Steve Shepard has long been one of the wisest, most reasonable men in the Fourth Estate. So it is bittersweet news, announced today, that he is stepping down at year-end from the deanship of the journalism program he launched at City University of New York. He will stay on as a university professor there.
Shepard, who spent 21 award-laden years editing BusinessWeek (1984-2005), has been a prominent figure at Columbia as well — teaching, cofounding the Knight-Bagehot Fellow in Economic and Business Journalism, and also serving on Columbia J-School’s curriculum reform committee. Last year, he published a memoir about his career, Deadlines and Disruption: The Turbulent Path from Print to Digital, which was excerpted in the September/October issue of CJR.
Why leave now?
It’s been eight years since I left BusinessWeek to start a new graduate school of journalism from scratch. We’re all proud of what we’ve created: an innovative school that trains people for a journalism world radically different from the one I grew up in — and a school with a diverse group of motivated students. It just feels like the right time to hand over the reins.
What won’t you miss about the job?
Fundraising. We’ve been very successful for a publicly funded school, but I hate asking people for money. I do it because it’s important to provide scholarships for deserving and needy students and to create projects the state doesn’t fund, like the Tow-Knight Center for Entrepreneurial Journalism or the Center For Community and Ethnic Media.
He’s an old friend of mine, but inquiring minds on my staff want to know: What has it been like to be Jeff Jarvis’s boss?
Jeff can be high-maintenance at times, and we disagree about some things. But he is a stimulating and creative colleague who has done as much as anyone to put this new school on the map — speaking out, doing research, attracting students, thinking deeply about the changes in journalism. I’m proud to call him a friend.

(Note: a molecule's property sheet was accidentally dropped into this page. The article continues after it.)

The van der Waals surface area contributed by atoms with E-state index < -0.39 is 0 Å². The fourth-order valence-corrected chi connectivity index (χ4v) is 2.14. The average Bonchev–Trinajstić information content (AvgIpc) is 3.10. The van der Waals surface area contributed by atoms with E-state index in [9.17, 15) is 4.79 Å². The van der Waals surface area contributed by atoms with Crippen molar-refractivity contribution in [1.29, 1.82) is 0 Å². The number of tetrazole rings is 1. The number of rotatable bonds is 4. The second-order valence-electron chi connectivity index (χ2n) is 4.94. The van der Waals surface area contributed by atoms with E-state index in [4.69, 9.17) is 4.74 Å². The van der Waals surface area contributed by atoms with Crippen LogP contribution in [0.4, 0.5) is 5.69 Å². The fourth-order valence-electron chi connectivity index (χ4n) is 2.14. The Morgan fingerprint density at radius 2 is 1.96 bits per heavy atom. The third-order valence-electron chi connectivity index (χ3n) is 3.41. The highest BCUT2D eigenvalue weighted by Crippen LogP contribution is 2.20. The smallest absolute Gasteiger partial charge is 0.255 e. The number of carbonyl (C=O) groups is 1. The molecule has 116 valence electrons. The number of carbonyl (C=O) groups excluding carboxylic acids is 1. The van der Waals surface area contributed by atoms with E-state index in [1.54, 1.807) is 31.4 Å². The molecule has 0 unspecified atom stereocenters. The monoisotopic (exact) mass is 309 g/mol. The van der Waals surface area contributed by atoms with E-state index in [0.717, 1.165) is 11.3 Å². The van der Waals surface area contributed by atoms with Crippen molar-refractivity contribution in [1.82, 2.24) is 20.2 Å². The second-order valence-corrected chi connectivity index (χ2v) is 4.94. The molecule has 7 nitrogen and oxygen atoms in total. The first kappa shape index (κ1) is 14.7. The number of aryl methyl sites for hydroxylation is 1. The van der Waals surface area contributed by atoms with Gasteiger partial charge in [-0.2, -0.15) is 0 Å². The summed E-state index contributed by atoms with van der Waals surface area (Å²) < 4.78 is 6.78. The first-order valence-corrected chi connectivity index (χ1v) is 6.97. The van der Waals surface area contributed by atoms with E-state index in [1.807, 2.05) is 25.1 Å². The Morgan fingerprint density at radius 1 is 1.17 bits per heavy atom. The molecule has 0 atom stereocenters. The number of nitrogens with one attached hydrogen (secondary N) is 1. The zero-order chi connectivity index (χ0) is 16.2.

How did your book do? Didn’t I hear that there was a Chinese edition? Any plans to write another?
The book has gotten some nice notices, including a rave in The Washington Post. Sales are modest, as they are for many journalism books, but there will be a Chinese edition and one published in India as well. I can’t imagine why anyone in China or India wants to read about a kid from the Bronx who found his way in journalism. But I’m tickled. Another book? Maybe, but at the moment I don’t have an idea I’d like to pursue.
What did you learn — about the industry, about what you wrote, about yourself — while promoting the book?
I loved writing the book, but didn’t like promoting it. Like most authors, I had hoped that the book would speak for itself, but that is rarely the case in this day and age. Because the book is many things — a memoir, a look at traditional journalism in its heyday, and some thoughts about the future — it is a bit of a Rorschach test for readers. People who know me, including my wife and children, liked that I spoke so personally about my life. Journalists focused on my years in the magazine business and the changes now underway. And some people wanted to read the story of starting a new school at a critical time, including all the infighting.